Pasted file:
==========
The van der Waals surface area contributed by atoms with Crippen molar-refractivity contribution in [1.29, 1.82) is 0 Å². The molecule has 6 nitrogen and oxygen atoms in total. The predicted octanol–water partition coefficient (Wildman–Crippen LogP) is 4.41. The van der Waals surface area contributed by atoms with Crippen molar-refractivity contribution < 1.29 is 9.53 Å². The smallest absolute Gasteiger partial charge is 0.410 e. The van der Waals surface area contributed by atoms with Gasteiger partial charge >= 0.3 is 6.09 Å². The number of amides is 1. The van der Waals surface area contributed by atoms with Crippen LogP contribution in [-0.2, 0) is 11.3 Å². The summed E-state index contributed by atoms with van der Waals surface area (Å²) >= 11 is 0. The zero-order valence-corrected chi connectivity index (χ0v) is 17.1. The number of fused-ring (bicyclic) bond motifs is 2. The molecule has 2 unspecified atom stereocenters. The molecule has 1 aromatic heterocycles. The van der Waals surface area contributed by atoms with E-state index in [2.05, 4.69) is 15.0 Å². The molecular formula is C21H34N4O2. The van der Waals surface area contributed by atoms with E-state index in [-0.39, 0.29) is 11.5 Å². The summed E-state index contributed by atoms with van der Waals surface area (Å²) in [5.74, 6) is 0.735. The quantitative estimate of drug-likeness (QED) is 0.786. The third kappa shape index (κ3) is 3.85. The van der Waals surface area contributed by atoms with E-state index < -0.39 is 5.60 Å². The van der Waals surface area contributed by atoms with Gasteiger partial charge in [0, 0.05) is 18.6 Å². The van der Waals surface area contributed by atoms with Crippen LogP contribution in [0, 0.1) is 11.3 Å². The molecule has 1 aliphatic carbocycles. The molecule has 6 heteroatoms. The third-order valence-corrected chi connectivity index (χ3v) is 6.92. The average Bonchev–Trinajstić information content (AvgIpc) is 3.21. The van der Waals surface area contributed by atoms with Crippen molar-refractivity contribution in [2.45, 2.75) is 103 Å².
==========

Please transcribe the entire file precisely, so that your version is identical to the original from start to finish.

The van der Waals surface area contributed by atoms with Crippen molar-refractivity contribution in [1.29, 1.82) is 0 Å². The molecule has 6 nitrogen and oxygen atoms in total. The predicted octanol–water partition coefficient (Wildman–Crippen LogP) is 4.41. The van der Waals surface area contributed by atoms with Crippen molar-refractivity contribution < 1.29 is 9.53 Å². The smallest absolute Gasteiger partial charge is 0.410 e. The van der Waals surface area contributed by atoms with Gasteiger partial charge >= 0.3 is 6.09 Å². The number of amides is 1. The van der Waals surface area contributed by atoms with Crippen LogP contribution in [-0.2, 0) is 11.3 Å². The summed E-state index contributed by atoms with van der Waals surface area (Å²) >= 11 is 0. The zero-order valence-corrected chi connectivity index (χ0v) is 17.1. The number of fused-ring (bicyclic) bond motifs is 2. The molecule has 2 unspecified atom stereocenters. The molecule has 1 aromatic heterocycles. The van der Waals surface area contributed by atoms with E-state index in [2.05, 4.69) is 15.0 Å². The molecular formula is C21H34N4O2. The van der Waals surface area contributed by atoms with E-state index in [-0.39, 0.29) is 11.5 Å². The summed E-state index contributed by atoms with van der Waals surface area (Å²) in [5.74, 6) is 0.735. The quantitative estimate of drug-likeness (QED) is 0.786. The third kappa shape index (κ3) is 3.85. The van der Waals surface area contributed by atoms with E-state index < -0.39 is 5.60 Å². The van der Waals surface area contributed by atoms with Gasteiger partial charge in [0, 0.05) is 18.6 Å². The van der Waals surface area contributed by atoms with Crippen LogP contribution in [0, 0.1) is 11.3 Å². The molecule has 1 aliphatic carbocycles. The molecule has 6 heteroatoms. The third-order valence-corrected chi connectivity index (χ3v) is 6.92. The average Bonchev–Trinajstić information content (AvgIpc) is 3.21. The van der Waals surface area contributed by atoms with Crippen molar-refractivity contribution in [2.45, 2.75) is 103 Å².